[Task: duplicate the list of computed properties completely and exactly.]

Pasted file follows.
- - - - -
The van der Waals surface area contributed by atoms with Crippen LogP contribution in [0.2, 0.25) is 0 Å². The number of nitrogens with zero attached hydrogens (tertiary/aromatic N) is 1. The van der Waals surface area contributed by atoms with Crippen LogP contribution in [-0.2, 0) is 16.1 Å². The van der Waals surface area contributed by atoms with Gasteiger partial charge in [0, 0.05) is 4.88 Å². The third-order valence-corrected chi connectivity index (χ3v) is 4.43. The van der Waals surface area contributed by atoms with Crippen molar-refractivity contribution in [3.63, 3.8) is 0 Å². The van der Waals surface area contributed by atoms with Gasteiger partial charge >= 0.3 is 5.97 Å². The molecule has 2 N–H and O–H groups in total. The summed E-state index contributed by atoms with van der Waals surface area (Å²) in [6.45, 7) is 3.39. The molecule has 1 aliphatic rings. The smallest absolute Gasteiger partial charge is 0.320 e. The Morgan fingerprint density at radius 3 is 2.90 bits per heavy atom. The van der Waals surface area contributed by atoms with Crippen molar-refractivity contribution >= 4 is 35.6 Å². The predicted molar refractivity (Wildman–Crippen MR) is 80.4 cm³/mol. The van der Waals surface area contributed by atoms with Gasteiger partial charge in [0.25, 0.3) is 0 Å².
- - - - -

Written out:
The van der Waals surface area contributed by atoms with Crippen LogP contribution in [0.2, 0.25) is 0 Å². The number of nitrogens with zero attached hydrogens (tertiary/aromatic N) is 1. The van der Waals surface area contributed by atoms with Crippen LogP contribution in [-0.2, 0) is 16.1 Å². The van der Waals surface area contributed by atoms with Gasteiger partial charge in [0, 0.05) is 4.88 Å². The third-order valence-corrected chi connectivity index (χ3v) is 4.43. The van der Waals surface area contributed by atoms with Crippen molar-refractivity contribution in [3.63, 3.8) is 0 Å². The van der Waals surface area contributed by atoms with Gasteiger partial charge >= 0.3 is 5.97 Å². The molecule has 2 N–H and O–H groups in total. The summed E-state index contributed by atoms with van der Waals surface area (Å²) in [6.45, 7) is 3.39. The molecule has 1 aliphatic rings. The smallest absolute Gasteiger partial charge is 0.320 e. The Morgan fingerprint density at radius 3 is 2.90 bits per heavy atom. The van der Waals surface area contributed by atoms with Crippen molar-refractivity contribution >= 4 is 35.6 Å². The predicted molar refractivity (Wildman–Crippen MR) is 80.4 cm³/mol. The van der Waals surface area contributed by atoms with Gasteiger partial charge in [0.25, 0.3) is 0 Å².